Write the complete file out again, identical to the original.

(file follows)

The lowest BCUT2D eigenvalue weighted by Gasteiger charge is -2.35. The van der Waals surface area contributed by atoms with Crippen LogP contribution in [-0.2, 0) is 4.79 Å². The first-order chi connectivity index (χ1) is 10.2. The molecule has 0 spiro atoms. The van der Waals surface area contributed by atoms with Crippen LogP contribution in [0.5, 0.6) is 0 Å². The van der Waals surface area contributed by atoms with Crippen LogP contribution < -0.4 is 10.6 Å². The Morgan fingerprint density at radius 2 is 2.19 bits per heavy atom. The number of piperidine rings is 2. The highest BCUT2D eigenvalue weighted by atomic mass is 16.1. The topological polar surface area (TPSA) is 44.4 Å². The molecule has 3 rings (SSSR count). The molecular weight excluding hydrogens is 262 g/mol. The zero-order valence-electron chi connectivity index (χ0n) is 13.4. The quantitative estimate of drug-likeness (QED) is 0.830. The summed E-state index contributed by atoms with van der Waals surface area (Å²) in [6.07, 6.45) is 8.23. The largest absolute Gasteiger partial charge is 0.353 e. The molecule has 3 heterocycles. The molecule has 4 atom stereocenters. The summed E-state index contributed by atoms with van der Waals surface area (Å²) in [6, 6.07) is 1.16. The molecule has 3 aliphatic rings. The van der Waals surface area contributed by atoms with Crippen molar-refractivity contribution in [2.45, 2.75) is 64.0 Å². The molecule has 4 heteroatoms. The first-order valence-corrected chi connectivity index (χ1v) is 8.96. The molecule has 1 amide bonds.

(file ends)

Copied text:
The lowest BCUT2D eigenvalue weighted by Gasteiger charge is -2.35. The van der Waals surface area contributed by atoms with Crippen LogP contribution in [-0.2, 0) is 4.79 Å². The first-order chi connectivity index (χ1) is 10.2. The molecule has 0 spiro atoms. The van der Waals surface area contributed by atoms with Crippen LogP contribution in [0.5, 0.6) is 0 Å². The van der Waals surface area contributed by atoms with Crippen LogP contribution < -0.4 is 10.6 Å². The Morgan fingerprint density at radius 2 is 2.19 bits per heavy atom. The number of piperidine rings is 2. The highest BCUT2D eigenvalue weighted by atomic mass is 16.1. The topological polar surface area (TPSA) is 44.4 Å². The molecule has 3 rings (SSSR count). The molecular weight excluding hydrogens is 262 g/mol. The zero-order valence-electron chi connectivity index (χ0n) is 13.4. The quantitative estimate of drug-likeness (QED) is 0.830. The summed E-state index contributed by atoms with van der Waals surface area (Å²) in [6.07, 6.45) is 8.23. The largest absolute Gasteiger partial charge is 0.353 e. The molecule has 3 heterocycles. The molecule has 4 atom stereocenters. The summed E-state index contributed by atoms with van der Waals surface area (Å²) in [6, 6.07) is 1.16. The molecule has 3 aliphatic rings. The van der Waals surface area contributed by atoms with Crippen molar-refractivity contribution in [2.45, 2.75) is 64.0 Å². The molecule has 4 heteroatoms. The first-order valence-corrected chi connectivity index (χ1v) is 8.96. The molecule has 1 amide bonds.